by Thomas Dalton, The Unz Review:
On March 10, Texas effectively eliminated all restrictions related to the Covid pandemic. The shutdown ended, restaurant capacities were restored to 100%, and perhaps most significantly for everyday life, mask mandates were lifted. Masks are the most visible, and the most individually obtrusive, aspect of the pandemic. At present, 34 states have some form of mask mandate; the 16 states without mandates include Texas plus Alaska, Arizona, Florida, Georgia, Idaho, Iowa, Mississippi, Missouri, Montana, Nebraska, North Dakota, Oklahoma, South Dakota, and Tennessee. This means that around 100 million Americans are now free to go maskless, whereas over 200 million are still under mandates.
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Among all states taking action against the virus, six are generally recognized as having been the harshest: California, Illinois, Michigan, New York, Vermont, and Washington. Of these, Michigan seems to have suffered the most, economically; 32% of its private sector businesses were closed due to the lockdown mandated by Gov. Gretchen Whitmer, the highest in the nation. This fact alone puts her in strong contention for Worst Governor in America, surpassing even such luminaries as Gavin (“The French Laundry”) Newsom and Andrew (“Strip Poker”) Cuomo. At least we don’t have to worry about her sexually harassing any female staffers—though we can’t quite say the same for Whitmer’s Jewish-lesbian AG, Dana Nessel.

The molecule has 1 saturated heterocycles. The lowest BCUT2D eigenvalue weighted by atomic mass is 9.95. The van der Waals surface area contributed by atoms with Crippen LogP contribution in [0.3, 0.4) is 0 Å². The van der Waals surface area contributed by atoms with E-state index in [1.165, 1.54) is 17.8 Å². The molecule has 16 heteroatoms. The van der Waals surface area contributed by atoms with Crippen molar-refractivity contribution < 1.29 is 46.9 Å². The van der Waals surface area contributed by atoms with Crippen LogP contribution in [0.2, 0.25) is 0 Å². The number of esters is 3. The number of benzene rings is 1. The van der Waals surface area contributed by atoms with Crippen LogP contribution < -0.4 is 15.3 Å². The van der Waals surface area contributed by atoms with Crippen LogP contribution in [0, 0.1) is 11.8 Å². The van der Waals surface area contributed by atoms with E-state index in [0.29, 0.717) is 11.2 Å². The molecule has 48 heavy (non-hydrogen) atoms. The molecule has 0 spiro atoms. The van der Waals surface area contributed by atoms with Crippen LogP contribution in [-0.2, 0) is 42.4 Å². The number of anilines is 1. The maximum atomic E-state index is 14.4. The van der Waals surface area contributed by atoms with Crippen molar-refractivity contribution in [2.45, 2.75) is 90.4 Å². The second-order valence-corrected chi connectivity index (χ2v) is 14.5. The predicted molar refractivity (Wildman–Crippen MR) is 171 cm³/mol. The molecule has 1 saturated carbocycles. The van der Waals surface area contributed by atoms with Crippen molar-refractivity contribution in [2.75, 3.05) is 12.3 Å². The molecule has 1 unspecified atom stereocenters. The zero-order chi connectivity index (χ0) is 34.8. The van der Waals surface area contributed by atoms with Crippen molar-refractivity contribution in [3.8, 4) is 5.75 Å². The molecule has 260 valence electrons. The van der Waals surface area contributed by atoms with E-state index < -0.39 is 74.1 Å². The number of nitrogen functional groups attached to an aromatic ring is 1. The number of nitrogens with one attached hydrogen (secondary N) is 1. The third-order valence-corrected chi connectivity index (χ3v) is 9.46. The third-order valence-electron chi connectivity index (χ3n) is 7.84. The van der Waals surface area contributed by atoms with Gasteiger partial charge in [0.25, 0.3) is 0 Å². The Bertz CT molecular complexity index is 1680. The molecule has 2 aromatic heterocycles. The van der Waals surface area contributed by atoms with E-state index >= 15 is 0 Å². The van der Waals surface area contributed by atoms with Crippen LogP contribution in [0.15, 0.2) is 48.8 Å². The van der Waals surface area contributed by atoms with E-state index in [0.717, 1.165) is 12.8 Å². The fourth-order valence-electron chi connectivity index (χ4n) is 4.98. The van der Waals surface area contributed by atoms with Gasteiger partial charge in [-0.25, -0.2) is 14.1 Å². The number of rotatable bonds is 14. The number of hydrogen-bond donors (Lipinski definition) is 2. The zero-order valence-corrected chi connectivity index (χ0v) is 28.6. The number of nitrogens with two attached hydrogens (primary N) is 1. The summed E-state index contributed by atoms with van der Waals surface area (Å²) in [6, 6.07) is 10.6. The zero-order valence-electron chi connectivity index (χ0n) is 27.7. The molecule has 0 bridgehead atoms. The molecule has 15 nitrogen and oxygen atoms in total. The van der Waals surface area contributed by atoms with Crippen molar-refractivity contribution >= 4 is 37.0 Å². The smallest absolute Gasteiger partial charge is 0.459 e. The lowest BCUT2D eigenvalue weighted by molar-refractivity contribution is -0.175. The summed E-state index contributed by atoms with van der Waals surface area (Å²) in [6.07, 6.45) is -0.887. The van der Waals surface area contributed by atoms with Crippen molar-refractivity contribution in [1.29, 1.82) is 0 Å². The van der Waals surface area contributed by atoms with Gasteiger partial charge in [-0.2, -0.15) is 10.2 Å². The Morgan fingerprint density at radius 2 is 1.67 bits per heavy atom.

Along with the Michigan business lockdown, of course, came stringent mask mandates, which were initiated on 13 July 2020 and are still firmly in place. The mask mandates in themselves warrant some investigation.
Recently, a correspondent of mine in Michigan contacted his local state representative, a Democrat, regarding the status of lifting the mask mandate. He received a terribly snarky reply from a staffer, along the lines of, “the Representative has no interest in rescinding mask mandates anytime soon.” Furthermore, added the staffer, “it is extremely unlikely that you will see any push to repeal mask mandates (by Republicans or Democrats) until the majority of our people are vaccinated and the virus is under control”—meaning, of course, say goodbye to breathing freely again in Michigan anytime soon.